What’s the difference between a property and a selector? How is a declaration different than a declaration block and what’s a CSS rule? How do I tell the difference between a pseudo class and a pseudo element?
This series will serve as a basic introduction to some terms that every new web designer should be sure to add to his or her vocabulary. It won’t be an exhaustive vocabulary list but rather a primer on a few terms that I found difficult to wrap my head around when I was a beginner. We started with HTML earlier this week and today we’ll move on to some structural components of CSS.
I love finding free tools that are capable of making my job (and yours) just a little bit easier. The web developer community is positively overflowing with talented people who are more than willing to share their creations with the world while asking nothing in return.
Today we’re going to look at one such tool from Erskine Design called Gridpak. With it we can quickly and easily generate our own responsive grid for building web pages that work well on lots of different screen sizes. It’s a little tricky to implement though so we’ll help you figure out how to set up your styles after you grab the download.
We’ve been using floats for layout pretty much since we left tables behind. It’s a quirky solution that can often cause troubles, but if you know what you’re doing, it works.
One interesting alternative to floats that people are turning to more and more lately is to set the display value of an element to inline-block. What does this do exactly? How is it like a float? How is it different? Let’s dive in and see what we can discover.
I was recently discussing the merits and various features of CSS preprocessors with a colleague. We covered all of the basics: how it’s great to have variables and how mixins can save you an incredible amount of coding time. When the conversation turned to some of the more obscure features though things got interesting. When I brought up the various color operations, my colleague boldly proclaimed that no “real designer” could ever find a legitimate excuse for using this feature and not picking his own colors manually.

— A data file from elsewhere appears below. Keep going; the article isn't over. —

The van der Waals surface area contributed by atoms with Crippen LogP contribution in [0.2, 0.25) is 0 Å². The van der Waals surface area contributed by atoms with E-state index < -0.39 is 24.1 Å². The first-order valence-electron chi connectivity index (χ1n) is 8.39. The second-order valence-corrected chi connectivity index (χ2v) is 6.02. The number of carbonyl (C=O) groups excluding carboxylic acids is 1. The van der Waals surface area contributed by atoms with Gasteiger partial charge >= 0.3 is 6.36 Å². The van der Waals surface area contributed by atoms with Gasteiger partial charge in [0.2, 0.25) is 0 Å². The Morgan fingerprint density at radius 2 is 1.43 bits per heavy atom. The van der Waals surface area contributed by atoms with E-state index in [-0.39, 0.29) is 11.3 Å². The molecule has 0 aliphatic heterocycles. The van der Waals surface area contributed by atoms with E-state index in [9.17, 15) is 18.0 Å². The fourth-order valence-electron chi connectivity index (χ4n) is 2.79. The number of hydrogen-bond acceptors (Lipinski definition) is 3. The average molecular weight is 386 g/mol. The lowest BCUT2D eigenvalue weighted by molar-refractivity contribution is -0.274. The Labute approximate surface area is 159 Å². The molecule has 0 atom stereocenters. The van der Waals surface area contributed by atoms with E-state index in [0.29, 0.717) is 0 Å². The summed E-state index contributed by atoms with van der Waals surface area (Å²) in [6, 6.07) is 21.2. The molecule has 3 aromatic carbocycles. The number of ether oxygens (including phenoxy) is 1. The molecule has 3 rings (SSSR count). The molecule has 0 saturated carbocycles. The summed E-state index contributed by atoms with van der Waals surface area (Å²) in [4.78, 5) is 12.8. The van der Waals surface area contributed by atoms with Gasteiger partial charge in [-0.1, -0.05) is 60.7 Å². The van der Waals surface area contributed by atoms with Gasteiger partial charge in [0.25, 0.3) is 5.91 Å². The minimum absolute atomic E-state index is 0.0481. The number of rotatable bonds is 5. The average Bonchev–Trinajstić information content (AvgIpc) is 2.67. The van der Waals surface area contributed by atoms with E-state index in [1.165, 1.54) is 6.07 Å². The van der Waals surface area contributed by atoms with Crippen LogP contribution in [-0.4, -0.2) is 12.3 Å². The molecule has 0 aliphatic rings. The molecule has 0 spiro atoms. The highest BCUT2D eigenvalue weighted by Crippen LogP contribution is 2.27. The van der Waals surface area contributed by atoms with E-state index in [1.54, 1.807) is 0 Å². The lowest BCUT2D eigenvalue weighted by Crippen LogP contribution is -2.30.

In the words of Barney Stinson, “challenge accepted!” Today we’re going to create an awesome faux 3D text effect with pure CSS and then see why it’s a lot easier to do it with the color operations in Sass or LESS.
The other day a friend of mine said something that caught my attention, “I’m trying to learn how to slice a PSD.” It’s a simple enough statement. As soon as he said it, I knew exactly what he was talking about, and yet, there was something in there that didn’t quite set right.
Upon seeing my hesitation my friend responded with a question, “Do we still slice PSDs?” Great question! For beginners, jargon isn’t merely jargon, it implies a process and suggests a method of action. For this reason, it’s often helpful for more advanced developers to define their terms in a way that is meaningful to others. Today we’ll dive into the theory behind the process of converting a PSD to to a web page and end with a discussion on the ups and downs of designing in the browser.
Responsive design isn’t a fad that arose because of a cool CSS technique, it’s an answer to a problem. Always remember that and constantly ask yourself whether or not you’re really adequately addressing that problem. If you’re using copy and paste to insert your media query breakpoints, your solution might be flawed.